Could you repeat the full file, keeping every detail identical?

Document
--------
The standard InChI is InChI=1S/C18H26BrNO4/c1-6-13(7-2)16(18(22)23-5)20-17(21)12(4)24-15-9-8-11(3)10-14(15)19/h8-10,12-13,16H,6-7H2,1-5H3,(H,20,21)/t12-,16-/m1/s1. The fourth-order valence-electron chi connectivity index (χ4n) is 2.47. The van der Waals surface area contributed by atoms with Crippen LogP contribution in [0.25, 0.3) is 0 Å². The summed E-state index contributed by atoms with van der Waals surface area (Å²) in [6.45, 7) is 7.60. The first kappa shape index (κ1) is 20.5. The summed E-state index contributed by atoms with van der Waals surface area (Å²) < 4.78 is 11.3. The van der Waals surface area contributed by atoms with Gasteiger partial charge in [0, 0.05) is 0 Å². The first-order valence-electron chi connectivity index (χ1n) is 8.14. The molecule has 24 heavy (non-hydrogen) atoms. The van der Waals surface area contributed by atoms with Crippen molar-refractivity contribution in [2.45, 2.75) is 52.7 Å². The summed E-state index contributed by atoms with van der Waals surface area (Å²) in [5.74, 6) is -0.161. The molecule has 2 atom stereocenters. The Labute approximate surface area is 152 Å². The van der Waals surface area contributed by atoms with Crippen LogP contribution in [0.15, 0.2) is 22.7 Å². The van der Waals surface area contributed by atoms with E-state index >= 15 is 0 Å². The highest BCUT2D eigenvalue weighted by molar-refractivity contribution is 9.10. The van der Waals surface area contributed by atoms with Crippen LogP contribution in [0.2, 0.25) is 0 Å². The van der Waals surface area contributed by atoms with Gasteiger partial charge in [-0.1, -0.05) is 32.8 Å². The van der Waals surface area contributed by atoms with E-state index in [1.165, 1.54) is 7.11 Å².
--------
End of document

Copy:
The standard InChI is InChI=1S/C18H26BrNO4/c1-6-13(7-2)16(18(22)23-5)20-17(21)12(4)24-15-9-8-11(3)10-14(15)19/h8-10,12-13,16H,6-7H2,1-5H3,(H,20,21)/t12-,16-/m1/s1. The fourth-order valence-electron chi connectivity index (χ4n) is 2.47. The van der Waals surface area contributed by atoms with Crippen LogP contribution in [0.25, 0.3) is 0 Å². The summed E-state index contributed by atoms with van der Waals surface area (Å²) in [6.45, 7) is 7.60. The first kappa shape index (κ1) is 20.5. The summed E-state index contributed by atoms with van der Waals surface area (Å²) < 4.78 is 11.3. The van der Waals surface area contributed by atoms with Gasteiger partial charge in [0, 0.05) is 0 Å². The first-order valence-electron chi connectivity index (χ1n) is 8.14. The molecule has 24 heavy (non-hydrogen) atoms. The van der Waals surface area contributed by atoms with Crippen molar-refractivity contribution in [2.45, 2.75) is 52.7 Å². The summed E-state index contributed by atoms with van der Waals surface area (Å²) in [5.74, 6) is -0.161. The molecule has 2 atom stereocenters. The Labute approximate surface area is 152 Å². The van der Waals surface area contributed by atoms with Crippen LogP contribution in [0.15, 0.2) is 22.7 Å². The van der Waals surface area contributed by atoms with E-state index >= 15 is 0 Å². The highest BCUT2D eigenvalue weighted by molar-refractivity contribution is 9.10. The van der Waals surface area contributed by atoms with Crippen LogP contribution in [0.2, 0.25) is 0 Å². The van der Waals surface area contributed by atoms with Gasteiger partial charge in [-0.1, -0.05) is 32.8 Å². The van der Waals surface area contributed by atoms with E-state index in [1.165, 1.54) is 7.11 Å².